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Dreaming the Beatles: The Love Story of One…
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Dreaming the Beatles: The Love Story of One Band and the Whole World (edition 2017)

by Rob Sheffield (Author)

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17711153,850 (4.11)2
"John, Paul, George, and Ringo remain the world's favorite thing. Yet every theory ever devised to explain why has failed. It wasn't their timing. It wasn't drugs. It wasn't that they were the voice of a generation. The vast majority of Beatles fans today weren't born when the records came out-- yet the allure of the music keeps on growing, nearly fifty years after the band split. The world keeps dreaming the Beatles, long after the Beatles themselves figured the dream was over. Our Beatles have outlasted theirs." --… (more)
Member:kevinkevbo
Title:Dreaming the Beatles: The Love Story of One Band and the Whole World
Authors:Rob Sheffield (Author)
Info:Dey Street Books (2017), Edition: Reprint, 387 pages
Collections:Your library, Currently reading
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Dreaming the Beatles: The Love Story of One Band and the Whole World by Rob Sheffield

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Subtitled “The Love Story of One Band and the Whole World” I was expecting this to provide insights into the Fab Four’s cross-cultural international appeal.

It isn’t that. In fact it’s the exact opposite in that it’s a personal reflection of one individual’s relationship with The Beatles and their music.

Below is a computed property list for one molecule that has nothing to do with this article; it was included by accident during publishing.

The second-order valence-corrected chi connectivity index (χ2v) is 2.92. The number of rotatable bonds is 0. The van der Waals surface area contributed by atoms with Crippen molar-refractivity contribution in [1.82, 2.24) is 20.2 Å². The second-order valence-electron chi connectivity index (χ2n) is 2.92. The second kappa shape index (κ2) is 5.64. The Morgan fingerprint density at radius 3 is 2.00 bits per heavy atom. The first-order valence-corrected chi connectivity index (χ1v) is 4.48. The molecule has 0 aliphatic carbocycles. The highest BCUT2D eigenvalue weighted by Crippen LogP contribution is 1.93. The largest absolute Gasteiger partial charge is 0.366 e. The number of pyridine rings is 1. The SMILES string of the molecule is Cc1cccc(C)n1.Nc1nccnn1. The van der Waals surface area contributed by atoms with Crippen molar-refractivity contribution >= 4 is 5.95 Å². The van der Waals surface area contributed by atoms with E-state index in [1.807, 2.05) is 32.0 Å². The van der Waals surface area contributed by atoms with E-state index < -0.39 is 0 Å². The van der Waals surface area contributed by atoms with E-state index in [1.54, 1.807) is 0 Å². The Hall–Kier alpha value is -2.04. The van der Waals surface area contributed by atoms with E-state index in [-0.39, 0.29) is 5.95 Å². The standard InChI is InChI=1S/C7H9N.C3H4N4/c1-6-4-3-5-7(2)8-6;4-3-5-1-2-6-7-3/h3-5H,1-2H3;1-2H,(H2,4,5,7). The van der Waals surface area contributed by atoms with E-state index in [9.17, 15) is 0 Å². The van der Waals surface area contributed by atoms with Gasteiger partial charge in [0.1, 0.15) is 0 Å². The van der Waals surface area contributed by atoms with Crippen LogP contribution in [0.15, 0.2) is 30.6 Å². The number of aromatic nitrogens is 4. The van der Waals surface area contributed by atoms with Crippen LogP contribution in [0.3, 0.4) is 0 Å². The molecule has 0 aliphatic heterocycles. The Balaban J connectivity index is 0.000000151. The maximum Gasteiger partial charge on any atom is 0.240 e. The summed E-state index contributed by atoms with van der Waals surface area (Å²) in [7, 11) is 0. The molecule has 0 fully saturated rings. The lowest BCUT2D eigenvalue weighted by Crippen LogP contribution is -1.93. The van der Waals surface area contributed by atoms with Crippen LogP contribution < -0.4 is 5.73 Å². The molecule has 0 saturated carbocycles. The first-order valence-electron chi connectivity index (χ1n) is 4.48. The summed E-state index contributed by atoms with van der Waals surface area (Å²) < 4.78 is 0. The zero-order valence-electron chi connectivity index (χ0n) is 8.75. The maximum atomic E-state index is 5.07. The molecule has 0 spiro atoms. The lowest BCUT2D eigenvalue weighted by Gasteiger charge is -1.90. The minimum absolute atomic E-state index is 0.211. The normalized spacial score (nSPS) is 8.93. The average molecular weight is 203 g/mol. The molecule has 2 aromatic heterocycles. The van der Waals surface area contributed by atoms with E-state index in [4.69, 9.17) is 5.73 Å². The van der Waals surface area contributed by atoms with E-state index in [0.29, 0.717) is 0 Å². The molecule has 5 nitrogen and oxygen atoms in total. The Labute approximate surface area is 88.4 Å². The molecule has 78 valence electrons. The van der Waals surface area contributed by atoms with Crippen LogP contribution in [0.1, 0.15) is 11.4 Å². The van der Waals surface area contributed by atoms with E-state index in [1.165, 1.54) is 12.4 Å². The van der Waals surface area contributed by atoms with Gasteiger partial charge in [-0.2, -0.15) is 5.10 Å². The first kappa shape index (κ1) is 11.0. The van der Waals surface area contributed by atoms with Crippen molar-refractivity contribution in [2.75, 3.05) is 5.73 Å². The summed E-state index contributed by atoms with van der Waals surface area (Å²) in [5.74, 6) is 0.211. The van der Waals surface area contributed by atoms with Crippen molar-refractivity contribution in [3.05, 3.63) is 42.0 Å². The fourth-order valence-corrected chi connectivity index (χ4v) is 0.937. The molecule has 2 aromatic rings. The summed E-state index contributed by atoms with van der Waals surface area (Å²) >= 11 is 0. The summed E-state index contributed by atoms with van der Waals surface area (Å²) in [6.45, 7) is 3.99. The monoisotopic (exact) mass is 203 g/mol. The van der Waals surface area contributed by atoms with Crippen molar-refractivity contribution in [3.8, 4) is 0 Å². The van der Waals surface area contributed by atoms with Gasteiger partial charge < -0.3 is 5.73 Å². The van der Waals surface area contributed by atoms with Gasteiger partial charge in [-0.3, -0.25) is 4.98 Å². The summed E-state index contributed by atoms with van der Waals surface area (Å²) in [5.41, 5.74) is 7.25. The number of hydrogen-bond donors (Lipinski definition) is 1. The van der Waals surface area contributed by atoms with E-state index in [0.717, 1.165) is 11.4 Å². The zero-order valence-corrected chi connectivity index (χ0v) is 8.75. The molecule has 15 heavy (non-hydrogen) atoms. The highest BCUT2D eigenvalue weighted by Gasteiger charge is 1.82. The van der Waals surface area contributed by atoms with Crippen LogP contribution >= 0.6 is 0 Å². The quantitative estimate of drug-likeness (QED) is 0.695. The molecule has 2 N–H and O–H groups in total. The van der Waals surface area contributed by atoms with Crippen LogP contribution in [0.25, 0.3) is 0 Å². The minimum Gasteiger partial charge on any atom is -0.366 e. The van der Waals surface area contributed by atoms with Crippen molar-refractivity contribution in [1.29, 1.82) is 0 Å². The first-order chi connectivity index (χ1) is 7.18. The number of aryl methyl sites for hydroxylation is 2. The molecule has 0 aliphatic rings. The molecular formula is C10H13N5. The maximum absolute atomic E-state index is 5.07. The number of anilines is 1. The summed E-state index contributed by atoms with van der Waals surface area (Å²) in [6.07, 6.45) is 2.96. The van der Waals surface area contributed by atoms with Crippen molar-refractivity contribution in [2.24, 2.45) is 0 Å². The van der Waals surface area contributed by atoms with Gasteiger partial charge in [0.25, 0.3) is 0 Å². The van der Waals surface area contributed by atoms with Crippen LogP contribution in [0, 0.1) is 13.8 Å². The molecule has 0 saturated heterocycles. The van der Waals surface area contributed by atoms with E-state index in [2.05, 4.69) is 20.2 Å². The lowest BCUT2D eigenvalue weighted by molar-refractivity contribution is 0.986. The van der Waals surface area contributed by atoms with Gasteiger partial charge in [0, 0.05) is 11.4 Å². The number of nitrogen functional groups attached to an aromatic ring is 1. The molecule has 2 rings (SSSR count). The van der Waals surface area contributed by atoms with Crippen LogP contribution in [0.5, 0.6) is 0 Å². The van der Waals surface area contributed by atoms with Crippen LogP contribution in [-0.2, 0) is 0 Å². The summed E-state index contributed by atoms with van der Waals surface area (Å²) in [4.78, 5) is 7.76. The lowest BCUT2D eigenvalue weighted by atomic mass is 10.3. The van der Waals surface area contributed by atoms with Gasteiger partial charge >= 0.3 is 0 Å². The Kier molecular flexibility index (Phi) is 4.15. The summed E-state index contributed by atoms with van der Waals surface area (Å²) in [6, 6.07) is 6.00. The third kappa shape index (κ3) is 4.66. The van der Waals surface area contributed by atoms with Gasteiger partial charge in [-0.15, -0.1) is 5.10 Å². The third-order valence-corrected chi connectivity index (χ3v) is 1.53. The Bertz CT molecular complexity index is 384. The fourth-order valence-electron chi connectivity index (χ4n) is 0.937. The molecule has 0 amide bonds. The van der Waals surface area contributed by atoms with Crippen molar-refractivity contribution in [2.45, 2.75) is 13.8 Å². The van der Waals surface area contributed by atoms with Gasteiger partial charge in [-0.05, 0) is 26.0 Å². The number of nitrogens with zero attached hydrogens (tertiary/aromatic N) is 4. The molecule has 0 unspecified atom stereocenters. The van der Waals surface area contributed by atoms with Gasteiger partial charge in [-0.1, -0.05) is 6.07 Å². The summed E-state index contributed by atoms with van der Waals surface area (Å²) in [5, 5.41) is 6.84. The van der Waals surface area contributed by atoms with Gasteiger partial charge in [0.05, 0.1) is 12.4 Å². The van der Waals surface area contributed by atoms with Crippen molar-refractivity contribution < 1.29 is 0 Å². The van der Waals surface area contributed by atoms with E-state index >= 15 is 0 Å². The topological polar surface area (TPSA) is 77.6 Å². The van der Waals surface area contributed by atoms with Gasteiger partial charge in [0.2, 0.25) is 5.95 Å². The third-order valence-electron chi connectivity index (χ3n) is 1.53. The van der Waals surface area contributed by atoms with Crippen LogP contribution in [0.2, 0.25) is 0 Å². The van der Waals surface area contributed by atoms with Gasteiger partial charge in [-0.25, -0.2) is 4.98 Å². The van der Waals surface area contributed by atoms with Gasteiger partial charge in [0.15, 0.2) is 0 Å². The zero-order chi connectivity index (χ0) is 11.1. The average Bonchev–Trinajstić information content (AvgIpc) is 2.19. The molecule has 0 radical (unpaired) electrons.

Rolling Stone writer and music critic Rob Sheffield uses Beatle songs, albums, and Beatles moments as springboards for a series of stream of conciseness essays that come together to provide a loose history of the band and its ongoing legacy. As a personal account Sheffield makes several remarks that you may not agree with (he clearly does not like Paul), as well as some insightful observations that will get you nodding your head.

The style is very conversational and flows well. It was almost a single sitting read for me (my flight home needed to be just 30 minutes longer).

Perhaps the best summary of this book comes it’s final chapter “The Beatles story keeps taking new turns on the personal level as well as the public one.” ( )
  gothamajp | Jun 16, 2022 |
I first found out about “Dreaming the Beatles” from a review I saw on Twitter. Even though I am just a casual Beatles fan (if that), I thought it sounded interesting. It turns out it was more than interesting – it was absolutely fascinating. Rob Sheffield uses many short chapters to give his personal perspective on why the Beatles are the greatest band ever, and why they are still relevant today. The chapters cover their whole career, and moves past the break up and into today.
Many of the stories may be well known to serious Beatles fans, but for me most of them were new. I found them completely fascinating, and it made me listen to their music again and made me want to learn more.
It isn’t only about the Beatles themselves. For example, one chapter covers 26 songs about the Beatles. Another covers the Beatles versus the Rolling Stones. While reading, it wrote down references to check up later – mostly songs and albums not by the Beatles. The whole front of the book was covered in sticky notes by the end.
The writing is great throughout, and often quite funny too. While reading it I found myself wishing it wouldn’t end. Really recommended for a great and interesting take on the Beatles. ( )
  Henrik_Warne | Dec 13, 2020 |
This was a lovely surprise to me. I learned more about the Beatles than I ever knew, and learned about songs that I may have heard but never thought about. It deepened my love fr the Beatles though I was never a screamer. I understood more about the impact their music and they themselves had on all pop and rock music and the culture. ( )
  phyllis2779 | Apr 4, 2020 |
Excellent! Must-read for Beatles fans. ( )
  tiptonhr | Dec 11, 2019 |
https://msarki.tumblr.com/post/160690210793/dreaming-the-beatles-the-love-story-...